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Famous Trials in American history is a website, created by Professor Douglas O. Linder and maintained by the University of Missouri-Kansas City Law School, that tells the stories of over 70 famous cases, by using a mix of transcripts, testimony, maps, pictures, audio clips, primary documents, links, essays and other materials. Some of the famous cases featured on the site include the Salem Witchcraft trials (1692), the Boston Massacre trials (1770), the Lizzie Borden trial (1893), the Scopes “Monkey” trial (1925), Nuremberg trials (1945-49), the Charles Manson trial (1970-71) and the O.J. Simpson trial (1995).

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Criminal solicitation as a crime posted on Mar 27

Black’s Law Dictionary (10th edition, 2014), defines “criminal solicitation”, under “solicitation” (2), as:   “The criminal offense of urging, advising, commanding, or otherwise inciting another to commit a crime <convicted of solicitation of murder>.   Solicitation is an inchoate offense distinct from the solicited crime.  Under the   …Continue Reading Criminal solicitation as a crime

Massachusetts Declaration of Rights – Selected Secondary Sources posted on Feb 2

Massachusetts Declaration of Rights - Selected Secondary Sources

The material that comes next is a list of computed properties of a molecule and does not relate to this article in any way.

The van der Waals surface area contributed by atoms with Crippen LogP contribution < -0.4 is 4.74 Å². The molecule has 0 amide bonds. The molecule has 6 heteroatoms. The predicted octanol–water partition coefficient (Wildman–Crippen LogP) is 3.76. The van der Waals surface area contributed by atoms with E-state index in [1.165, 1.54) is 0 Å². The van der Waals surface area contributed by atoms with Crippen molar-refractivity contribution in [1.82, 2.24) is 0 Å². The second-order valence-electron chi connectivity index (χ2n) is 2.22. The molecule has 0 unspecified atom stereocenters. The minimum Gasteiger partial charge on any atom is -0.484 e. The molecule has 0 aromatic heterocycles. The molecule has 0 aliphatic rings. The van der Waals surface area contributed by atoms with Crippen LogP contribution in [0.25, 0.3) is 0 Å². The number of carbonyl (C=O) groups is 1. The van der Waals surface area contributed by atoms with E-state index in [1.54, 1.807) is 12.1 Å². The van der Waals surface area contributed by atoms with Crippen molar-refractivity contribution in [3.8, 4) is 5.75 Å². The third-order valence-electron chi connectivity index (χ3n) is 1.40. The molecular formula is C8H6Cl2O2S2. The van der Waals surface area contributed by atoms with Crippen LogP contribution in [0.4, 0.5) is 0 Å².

Selected Secondary Sources From January 1, 2019 through January 30, 2019, Massachusetts Law Updates presented a daily series of blog posts showcasing the 30 Articles in the Declaration of Rights in the Massachusetts Constitution. In addition to the text of the Articles, the posts include   …Continue Reading Massachusetts Declaration of Rights – Selected Secondary Sources

Massachusetts Declaration of Rights – Acknowledgments posted on Feb 1

Massachusetts Declaration of Rights - Acknowledgments

Acknowledgments The series of Massachusetts Law Updates blog posts showcasing the 30 Articles in the Declaration of Rights in the Massachusetts Constitution, posted in January of 2019, would not have been possible had not the articles been drafted by John Adams at his kitchen table   …Continue Reading Massachusetts Declaration of Rights – Acknowledgments